The ‘used and abused’ children of Syria must learn what ‘peace’ really means, Security Council hears

It is time for them to stop being victims and become game changers, in the restoration of normality in peace and justice - Virginia Gamba

July 27, 2018

The ‘used and abused’ children of Syria must learn what ‘peace’ really means, Security Council hears

27 July 2018

UN News

More than 7,000 children have lost their lives or been maimed as a result of the brutal conflict in Syria, a senior United Nations official told the UN Security Council on Friday, stressing that they had been abused by the warring parties for far too long.

“It is time for the children of Syria to believe in their own future and to learn what peace means,” Virginia Gamba, the UN Secretary-General’s Special Representative for Children and Armed Conflict, told the Security Council.

“It is time for them to retake the childhood that was taken away from them. It is time for them to stop being victims and become game changers, in the restoration of normality in peace and justice. They have been used and abused by, in and for armed conflict, for far too long,” she added.

Ms. Gamba said that since the beginning of the Syria crisis in March 2011, the UN has verified the killing or maiming of more than 7,000 children in the conflict, now in its eighth year.

“I must stress that this is the verified number alone, the unverified reports reflect numbers that go way beyond 20,000 child casualties”, she added.

She said they had suffered multiple appalling violations; in their homes, communities, schools, detention centres and displacement camps.

In 2005, the Security Council adopted a resolution that established a monitoring and reporting mechanism (MRM) for six grave violations against children in armed conflict situations.

The six violations are: killing and maiming; recruitment or use as soldiers; sexual violence; abduction; attacks against schools or hospitals; and denial of humanitarian access.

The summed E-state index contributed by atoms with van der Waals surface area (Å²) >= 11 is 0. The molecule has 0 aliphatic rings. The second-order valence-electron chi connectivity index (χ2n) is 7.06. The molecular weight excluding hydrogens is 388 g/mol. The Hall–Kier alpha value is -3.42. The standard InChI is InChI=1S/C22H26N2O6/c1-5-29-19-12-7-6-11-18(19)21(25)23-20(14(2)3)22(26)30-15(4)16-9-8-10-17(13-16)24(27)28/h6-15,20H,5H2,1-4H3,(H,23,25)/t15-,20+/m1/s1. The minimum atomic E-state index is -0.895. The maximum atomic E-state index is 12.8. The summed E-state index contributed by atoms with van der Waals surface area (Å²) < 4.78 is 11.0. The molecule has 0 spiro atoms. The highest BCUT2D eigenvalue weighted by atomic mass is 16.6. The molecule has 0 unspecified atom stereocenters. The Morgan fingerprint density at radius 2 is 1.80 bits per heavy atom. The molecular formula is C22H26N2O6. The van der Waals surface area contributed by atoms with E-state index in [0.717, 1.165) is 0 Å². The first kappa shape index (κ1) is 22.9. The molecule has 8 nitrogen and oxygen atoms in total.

Based on the resolution, the mechanism for the situation in Syria was established in 2013.

“Every year since then, there has been a tremendous increase in all grave violations committed by all parties to the conflict”, she said.

Since the beginning of this year, the mechanism has verified more than 1,200 violations against children. More than 600 children have been killed or maimed; more than 180 were recruited and used; more than 60 schools have been attacked, while over 100 attacks on hospitals and medical facilities or personnel have been verified.

Ms. Gamba said most of these violations have occurred in the context of military surges by various parties in the areas of Afrin, Hama, Idlib, east Ghouta and Dara’a in the last six months.

“I am deeply disturbed by the stories of children born and raised throughout this conflict, children who have never seen peace in Syria”, she said. “They do not know the meaning of the word ‘peace’”.

Also briefing the Security Council was the UN Emergency Relief Coordinator, Mark Lowcock, who gave detailed updates on the humanitarian situation across the war-ravaged country.

“The appalling suffering this war has wrought on Syria’s children is truly unimaginable”, he said. “Yet, it is Syria’s children who are the future of the country. Ensuring that their rights are respected, protected and fulfilled must be at the centre of all of our efforts.”

Mr. Lowcock, UN Under-Secretary-General for Humanitarian Affairs, said that since November 2017, the total number of people in need of humanitarian assistance in Aleppo and Idleb governates has increased by nearly 600,000, to a total of around 4.2 million.

He said that humanitarian needs remain high in eastern Ghouta, though there are also reports of markets beginning to function again and the return of other activities resembling normal daily life.

About 10,000 people from east Ghouta, mostly men between the ages of 15 and 65, are reported to remain in displacement sites across Rural Damascus. In the north east, returns to the liberated city of Raqqa – the former ISIL terrorist stronghold – have continued, despite risks due to high levels of explosive hazard contamination.

There are also very serious concerns about civilians trapped in areas held by ISIL, otherwise known as Da’esh, in the eastern part of Deir-ez-Zor governorate.

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